When the cellist Sol Gabetta was 18 years old, she heard an intriguing piece for solo cello and voice by the Latvian composer Peteris Vasks. Years later, Gabetta found the score, tracked down the composer, invited him to the music festival she runs in Switzerland and pestered him to write her a cello concerto.
She got her wish in 2012 with “Klatbutne” (Presence), an arresting 35-minute work for cello and string orchestra that anchors Gabetta’s latest album, where she’s backed by an insightful Amsterdam Sinfonietta led by Candida Thompson.
After a slow, four-minute monologue for solo cello, the concerto takes flight in luminous strings and a yearning, gently rising theme played by Gabetta with extraordinary tenderness. The second movement, an agitated scherzo with an anguished cadenza at its core, shows off Gabetta’s muscle and dexterity. Its final chords cry out at a level of despair reminiscent of Shostakovich.
A pastoral mood returns in the Adagio, finding Gabetta’s cello circling and climbing. Think Vaughan Williams’s beloved “The Lark Ascending” but on a decidedly overcast day. Vasks says in the booklet notes that it’s “the soul ascending into the cosmos.”
Near the end, there’s a surprise. Gabetta’s voice is heard, singing a wordless lullaby. The concerto finally evaporates in the cello’s upward-spiraling glissandos.
Gabetta requested that vocal insert, as it reminded her of the Vasks piece she initially fell in love with, “Gramata Cellam” (The Book), which closes the album. It reminds the composer, who turns 70 in April, of Latvia’s Communist era.
The first of two contrasting movements opens with screaming sirens in the cello’s upper register, devolving into a fevered anxiety that rarely lets up. The following Pianissimo movement breathes tranquility, with a literal singing line, again featuring wordless crooning by Gabetta.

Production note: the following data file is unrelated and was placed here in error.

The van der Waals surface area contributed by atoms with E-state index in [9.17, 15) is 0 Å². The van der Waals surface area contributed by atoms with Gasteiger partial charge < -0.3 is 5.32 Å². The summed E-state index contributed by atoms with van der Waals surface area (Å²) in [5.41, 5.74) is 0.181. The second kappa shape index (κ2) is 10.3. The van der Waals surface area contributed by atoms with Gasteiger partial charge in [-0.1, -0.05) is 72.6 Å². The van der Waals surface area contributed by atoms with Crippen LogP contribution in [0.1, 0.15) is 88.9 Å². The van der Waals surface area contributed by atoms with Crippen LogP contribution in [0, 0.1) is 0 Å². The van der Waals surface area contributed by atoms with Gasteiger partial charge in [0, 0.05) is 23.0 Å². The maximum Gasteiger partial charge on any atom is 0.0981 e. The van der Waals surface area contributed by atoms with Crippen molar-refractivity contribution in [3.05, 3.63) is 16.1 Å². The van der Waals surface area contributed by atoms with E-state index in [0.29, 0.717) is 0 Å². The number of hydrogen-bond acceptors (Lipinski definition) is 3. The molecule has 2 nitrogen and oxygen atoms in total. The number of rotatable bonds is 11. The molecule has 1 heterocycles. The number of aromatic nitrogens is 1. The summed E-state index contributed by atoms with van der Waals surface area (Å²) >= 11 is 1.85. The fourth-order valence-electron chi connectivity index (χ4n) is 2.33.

Sandwiched in the middle is “Musique du Soir,” an evocative 13-minute piece for cello and organ where Gabetta is joined by her mother, Irene Timacheff-Gabetta. Elegant, long cello lines float above softly swirling pools of organ chords.
Keen listeners will hear debts to some of Vasks’s musical heroes, such as Krzysztof Penderecki. Those new to him, like Gabetta was years ago, should find here music that conjures emotionally charged spaces filled with beauty and struggle.
The pianist Kristian Bezuidenhout has staked a claim to an important and well-known swath of the canonic repertory and made it entirely his own. The music he so happily interprets (or perhaps “inhabits” is the correct word) is the piano music of Mozart, played on modern replicas of instruments that the composer would have recognized.
These days it’s generally understood that even though modern pianos are more stable and have a wider dynamic range, the instruments of Mozart’s time were by no means deficient in contrast, color or expressive potential.
Bezuidenhout plays these older style fortepianos, as we call them, with consummate ease and mastery. He and the fortepiano are one, and its smaller scale and more intimate soundscape seem to liberate rather than constrain him.
Born in South Africa, trained at Eastman and now living in London, Bezuidenhout will be 37 this year. He recently completed recording all of Mozart’s music for solo piano, a project he began in 2009.
This latest installment maintains the sense of freshness and discovery that has characterized the project from the start.
Mozart’s most unabashedly virtuosic writing often occurs in his variation sets, and Bezuidenhout has a field day with the “Variations on a March by Grétry,” K 352. A mercurial spontaneity keeps the ears guessing what will come next. Only the terminally somber will be able to suppress a chuckle at the antics of the Gigue in G, K 574.
Of the four sonatas here, the standout for me is Mozart’s last, in D, K 576. Bezuidenhout evokes a lively exchange with a vivacious, charming conversationalist, with phrasing as natural as speech. In fine 18th-century style, we never hear the same material the same way twice. Everything is cleverly and imaginatively embellished.
When the slow movement’s untroubled, bucolic aria suddenly takes an ominous wrong turn into the minor key, the contrast is startling.
In the finale, as Mozart unleashes starbursts of textures each more brilliant than the last, Bezuidenhout’s sense of exhilaration is contagious. It’s a viscerally thrilling realization of music by a composer whose appetite for life and joy in living seem inexhaustible.